iPhone users still make purchases (as a percentage of other activities) than do users on other platforms, according to new numbers released by Forrester Research. But like almost all mobile stats these days, it's not clear that these figures suggest any kind of a meaningful change.
First, let's look at the Forrester numbers. They said that 69 percent of U.S. iPhone users use their devices to make purchases, according to the research firm's survey of 53,427 U.S. adults ages 18 and older who have at least one cell phone that they use actively, according to an Internet Retailer report. Android owners came in second place with 53 percent, followed by BlackBerry with 35 percent and Windows with 32 percent.
What that doesn't detail is how many dollars were spent. In making platform decisions, the difference between 69 and 53 is big or small depending on the dollars. If those iPhone users spent an average of $25 and if those Android users spent closer to $110, then those percentages look very different.
Another stat from that Forrester report looks at percentage of time spent doing purchase research, with 86 percent of iPhone users doing so, followed by 76 percent of Android users, 57 percent of BlackBerry and 47 percent of Windows owners.
What these numbers do cumulatively reflect is a continuation of a trend that has been going on for several years: iPhone users are generally more involved with e-commerce and therefore are going to spend more of their time doing all kinds of e-commerce activities: research, browsing, shopping, buying and returning.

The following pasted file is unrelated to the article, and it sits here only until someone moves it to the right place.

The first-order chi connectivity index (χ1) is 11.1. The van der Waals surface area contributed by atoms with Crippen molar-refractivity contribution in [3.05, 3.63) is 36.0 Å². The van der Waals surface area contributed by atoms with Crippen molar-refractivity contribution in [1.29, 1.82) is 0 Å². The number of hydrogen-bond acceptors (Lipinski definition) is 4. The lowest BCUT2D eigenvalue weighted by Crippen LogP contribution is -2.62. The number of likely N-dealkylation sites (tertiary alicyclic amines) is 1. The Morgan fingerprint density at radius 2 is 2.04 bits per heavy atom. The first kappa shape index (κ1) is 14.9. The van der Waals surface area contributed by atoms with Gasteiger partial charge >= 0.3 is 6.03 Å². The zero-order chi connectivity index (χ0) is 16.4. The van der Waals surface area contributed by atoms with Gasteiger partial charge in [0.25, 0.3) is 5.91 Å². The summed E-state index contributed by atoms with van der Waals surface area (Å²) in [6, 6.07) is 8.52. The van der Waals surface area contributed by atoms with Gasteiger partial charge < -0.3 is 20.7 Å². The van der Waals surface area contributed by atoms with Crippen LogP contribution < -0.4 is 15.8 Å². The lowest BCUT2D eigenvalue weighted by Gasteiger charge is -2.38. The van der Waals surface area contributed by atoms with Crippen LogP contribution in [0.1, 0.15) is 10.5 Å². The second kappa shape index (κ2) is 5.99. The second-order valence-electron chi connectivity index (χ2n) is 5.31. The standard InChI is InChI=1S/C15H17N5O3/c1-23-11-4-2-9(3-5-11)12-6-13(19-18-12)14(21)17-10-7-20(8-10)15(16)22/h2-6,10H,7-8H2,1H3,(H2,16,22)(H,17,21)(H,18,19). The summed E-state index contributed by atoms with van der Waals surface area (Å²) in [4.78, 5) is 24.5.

Much of this is the historic nature of iPhone users. They are more inclined to rush to buy the latest phone, to upgrade the fastest and to be interested in taking as many trials as possible, to play with whatever cutting edge functionality Apple has conned (excuse me, persuaded) them into wanting. When retailers have run trials, iPhone users have typically been very disproportionately represented. This is why the stats of how many shoppers own iPhones versus Android is important, but it has to be put into context about what those users have generally done with those phones.
The downside of these stats speaks to longevity or permanence of this trend. That's why it's noteworthy that Forrester is still seeing these numbers. There's a perfectly reasonable argument that as the mobile commerce novelty wears off and shopping becomes more routine and less play-like, the activity stats will start to more closely resemble the installed base stats. In other words, Apple's dominance could start to melt.
On the other hand, if the kind of people that are drawn to iPhones are also drawn to experimentation, then the so-called iPhone-effect might last a lot longer.
- See Internet Retailer story
Mobile Point Of Sale Is Growing Fast And Turning Up Surprises
Starbucks Weighs In On "Download Mobile App Vs. Get Customers In-Store" Debate. And The App Won
Peapod's QR Train Station Grocery Trial Shows Mobile Bias